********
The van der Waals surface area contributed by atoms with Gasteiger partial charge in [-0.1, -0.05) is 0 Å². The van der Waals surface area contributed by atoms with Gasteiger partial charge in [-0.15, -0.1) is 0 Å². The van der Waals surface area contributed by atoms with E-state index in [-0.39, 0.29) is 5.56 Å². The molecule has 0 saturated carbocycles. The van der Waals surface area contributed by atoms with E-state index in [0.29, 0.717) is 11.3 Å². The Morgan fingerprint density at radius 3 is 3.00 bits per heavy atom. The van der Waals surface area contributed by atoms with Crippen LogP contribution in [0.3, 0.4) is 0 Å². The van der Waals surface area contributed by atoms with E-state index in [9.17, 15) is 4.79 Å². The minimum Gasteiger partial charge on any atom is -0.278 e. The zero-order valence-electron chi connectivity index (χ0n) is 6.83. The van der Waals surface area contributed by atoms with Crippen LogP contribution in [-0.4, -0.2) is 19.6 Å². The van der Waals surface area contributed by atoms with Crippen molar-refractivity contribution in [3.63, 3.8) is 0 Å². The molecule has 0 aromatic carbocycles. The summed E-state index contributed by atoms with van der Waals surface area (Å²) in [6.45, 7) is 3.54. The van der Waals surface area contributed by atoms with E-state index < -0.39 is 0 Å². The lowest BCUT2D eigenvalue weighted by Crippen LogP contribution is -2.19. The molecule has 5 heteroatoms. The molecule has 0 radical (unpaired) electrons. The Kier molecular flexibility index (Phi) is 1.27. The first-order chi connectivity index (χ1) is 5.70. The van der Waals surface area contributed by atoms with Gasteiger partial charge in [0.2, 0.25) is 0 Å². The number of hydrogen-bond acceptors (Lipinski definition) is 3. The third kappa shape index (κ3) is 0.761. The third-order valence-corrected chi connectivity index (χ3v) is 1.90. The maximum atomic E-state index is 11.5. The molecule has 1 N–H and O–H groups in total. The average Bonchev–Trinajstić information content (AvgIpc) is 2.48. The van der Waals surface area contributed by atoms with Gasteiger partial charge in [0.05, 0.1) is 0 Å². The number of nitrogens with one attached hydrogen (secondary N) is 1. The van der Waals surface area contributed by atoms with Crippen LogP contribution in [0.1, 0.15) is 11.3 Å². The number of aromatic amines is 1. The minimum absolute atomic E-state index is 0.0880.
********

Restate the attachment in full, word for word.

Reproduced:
The van der Waals surface area contributed by atoms with Gasteiger partial charge in [-0.1, -0.05) is 0 Å². The van der Waals surface area contributed by atoms with Gasteiger partial charge in [-0.15, -0.1) is 0 Å². The van der Waals surface area contributed by atoms with E-state index in [-0.39, 0.29) is 5.56 Å². The molecule has 0 saturated carbocycles. The van der Waals surface area contributed by atoms with E-state index in [0.29, 0.717) is 11.3 Å². The Morgan fingerprint density at radius 3 is 3.00 bits per heavy atom. The van der Waals surface area contributed by atoms with Crippen LogP contribution in [0.3, 0.4) is 0 Å². The van der Waals surface area contributed by atoms with E-state index in [9.17, 15) is 4.79 Å². The minimum Gasteiger partial charge on any atom is -0.278 e. The zero-order valence-electron chi connectivity index (χ0n) is 6.83. The van der Waals surface area contributed by atoms with Crippen LogP contribution in [-0.4, -0.2) is 19.6 Å². The van der Waals surface area contributed by atoms with Crippen molar-refractivity contribution in [3.63, 3.8) is 0 Å². The molecule has 0 aromatic carbocycles. The summed E-state index contributed by atoms with van der Waals surface area (Å²) in [6.45, 7) is 3.54. The van der Waals surface area contributed by atoms with E-state index < -0.39 is 0 Å². The lowest BCUT2D eigenvalue weighted by Crippen LogP contribution is -2.19. The molecule has 5 heteroatoms. The molecule has 0 radical (unpaired) electrons. The Kier molecular flexibility index (Phi) is 1.27. The first-order chi connectivity index (χ1) is 5.70. The van der Waals surface area contributed by atoms with Gasteiger partial charge in [0.2, 0.25) is 0 Å². The number of hydrogen-bond acceptors (Lipinski definition) is 3. The third kappa shape index (κ3) is 0.761. The third-order valence-corrected chi connectivity index (χ3v) is 1.90. The maximum atomic E-state index is 11.5. The molecule has 1 N–H and O–H groups in total. The average Bonchev–Trinajstić information content (AvgIpc) is 2.48. The van der Waals surface area contributed by atoms with Gasteiger partial charge in [0.05, 0.1) is 0 Å². The number of nitrogens with one attached hydrogen (secondary N) is 1. The van der Waals surface area contributed by atoms with Crippen LogP contribution in [0.1, 0.15) is 11.3 Å². The number of aromatic amines is 1. The minimum absolute atomic E-state index is 0.0880.